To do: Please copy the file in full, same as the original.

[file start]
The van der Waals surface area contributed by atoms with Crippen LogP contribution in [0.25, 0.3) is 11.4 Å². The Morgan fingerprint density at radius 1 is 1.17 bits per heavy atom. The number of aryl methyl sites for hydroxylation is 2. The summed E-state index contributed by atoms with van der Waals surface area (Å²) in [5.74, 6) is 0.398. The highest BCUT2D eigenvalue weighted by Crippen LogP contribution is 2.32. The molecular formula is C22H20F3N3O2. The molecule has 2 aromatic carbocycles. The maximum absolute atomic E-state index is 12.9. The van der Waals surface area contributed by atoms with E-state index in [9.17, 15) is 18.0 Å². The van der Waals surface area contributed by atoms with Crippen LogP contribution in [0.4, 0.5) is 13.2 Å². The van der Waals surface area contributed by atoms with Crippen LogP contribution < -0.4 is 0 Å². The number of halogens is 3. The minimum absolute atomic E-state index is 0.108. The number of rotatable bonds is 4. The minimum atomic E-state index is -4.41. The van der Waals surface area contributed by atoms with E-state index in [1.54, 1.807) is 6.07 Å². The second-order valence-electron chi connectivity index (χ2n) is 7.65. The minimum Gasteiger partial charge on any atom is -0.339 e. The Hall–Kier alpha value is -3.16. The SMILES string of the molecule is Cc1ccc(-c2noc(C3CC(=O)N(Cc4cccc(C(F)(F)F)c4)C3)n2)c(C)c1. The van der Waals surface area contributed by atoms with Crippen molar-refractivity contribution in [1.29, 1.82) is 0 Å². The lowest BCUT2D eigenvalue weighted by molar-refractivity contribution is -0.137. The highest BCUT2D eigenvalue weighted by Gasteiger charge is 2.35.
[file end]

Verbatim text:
The van der Waals surface area contributed by atoms with Crippen LogP contribution in [0.25, 0.3) is 11.4 Å². The Morgan fingerprint density at radius 1 is 1.17 bits per heavy atom. The number of aryl methyl sites for hydroxylation is 2. The summed E-state index contributed by atoms with van der Waals surface area (Å²) in [5.74, 6) is 0.398. The highest BCUT2D eigenvalue weighted by Crippen LogP contribution is 2.32. The molecular formula is C22H20F3N3O2. The molecule has 2 aromatic carbocycles. The maximum absolute atomic E-state index is 12.9. The van der Waals surface area contributed by atoms with E-state index in [9.17, 15) is 18.0 Å². The van der Waals surface area contributed by atoms with Crippen LogP contribution in [0.4, 0.5) is 13.2 Å². The van der Waals surface area contributed by atoms with Crippen LogP contribution < -0.4 is 0 Å². The number of halogens is 3. The minimum absolute atomic E-state index is 0.108. The number of rotatable bonds is 4. The minimum atomic E-state index is -4.41. The van der Waals surface area contributed by atoms with E-state index in [1.54, 1.807) is 6.07 Å². The second-order valence-electron chi connectivity index (χ2n) is 7.65. The minimum Gasteiger partial charge on any atom is -0.339 e. The Hall–Kier alpha value is -3.16. The SMILES string of the molecule is Cc1ccc(-c2noc(C3CC(=O)N(Cc4cccc(C(F)(F)F)c4)C3)n2)c(C)c1. The van der Waals surface area contributed by atoms with Crippen molar-refractivity contribution in [1.29, 1.82) is 0 Å². The lowest BCUT2D eigenvalue weighted by molar-refractivity contribution is -0.137. The highest BCUT2D eigenvalue weighted by Gasteiger charge is 2.35.